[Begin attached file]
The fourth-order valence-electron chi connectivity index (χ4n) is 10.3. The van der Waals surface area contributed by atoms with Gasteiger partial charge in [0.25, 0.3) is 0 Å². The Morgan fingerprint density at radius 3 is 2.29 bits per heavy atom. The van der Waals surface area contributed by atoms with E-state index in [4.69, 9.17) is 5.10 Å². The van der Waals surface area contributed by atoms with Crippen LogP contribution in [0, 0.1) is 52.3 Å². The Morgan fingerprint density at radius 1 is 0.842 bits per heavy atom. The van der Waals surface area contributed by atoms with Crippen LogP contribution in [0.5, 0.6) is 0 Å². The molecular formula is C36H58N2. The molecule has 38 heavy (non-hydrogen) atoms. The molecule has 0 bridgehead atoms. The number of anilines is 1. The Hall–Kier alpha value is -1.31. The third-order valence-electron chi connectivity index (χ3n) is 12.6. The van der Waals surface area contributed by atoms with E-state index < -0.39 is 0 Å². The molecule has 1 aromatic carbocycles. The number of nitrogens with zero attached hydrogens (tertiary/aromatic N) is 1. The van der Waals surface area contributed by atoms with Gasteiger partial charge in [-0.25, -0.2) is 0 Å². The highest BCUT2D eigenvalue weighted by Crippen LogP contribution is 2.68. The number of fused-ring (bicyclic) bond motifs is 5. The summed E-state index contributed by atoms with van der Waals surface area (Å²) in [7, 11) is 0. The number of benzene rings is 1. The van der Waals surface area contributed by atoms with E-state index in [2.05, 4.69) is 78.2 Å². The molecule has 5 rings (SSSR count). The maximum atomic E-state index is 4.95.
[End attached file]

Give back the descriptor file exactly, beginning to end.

The fourth-order valence-electron chi connectivity index (χ4n) is 10.3. The van der Waals surface area contributed by atoms with Gasteiger partial charge in [0.25, 0.3) is 0 Å². The Morgan fingerprint density at radius 3 is 2.29 bits per heavy atom. The van der Waals surface area contributed by atoms with E-state index in [4.69, 9.17) is 5.10 Å². The van der Waals surface area contributed by atoms with Crippen LogP contribution in [0, 0.1) is 52.3 Å². The Morgan fingerprint density at radius 1 is 0.842 bits per heavy atom. The van der Waals surface area contributed by atoms with Crippen LogP contribution in [0.5, 0.6) is 0 Å². The molecular formula is C36H58N2. The molecule has 38 heavy (non-hydrogen) atoms. The molecule has 0 bridgehead atoms. The number of anilines is 1. The Hall–Kier alpha value is -1.31. The third-order valence-electron chi connectivity index (χ3n) is 12.6. The van der Waals surface area contributed by atoms with E-state index < -0.39 is 0 Å². The molecule has 1 aromatic carbocycles. The number of nitrogens with zero attached hydrogens (tertiary/aromatic N) is 1. The van der Waals surface area contributed by atoms with Gasteiger partial charge in [-0.25, -0.2) is 0 Å². The highest BCUT2D eigenvalue weighted by Crippen LogP contribution is 2.68. The number of fused-ring (bicyclic) bond motifs is 5. The summed E-state index contributed by atoms with van der Waals surface area (Å²) in [7, 11) is 0. The number of benzene rings is 1. The van der Waals surface area contributed by atoms with E-state index in [2.05, 4.69) is 78.2 Å². The molecule has 5 rings (SSSR count). The maximum atomic E-state index is 4.95.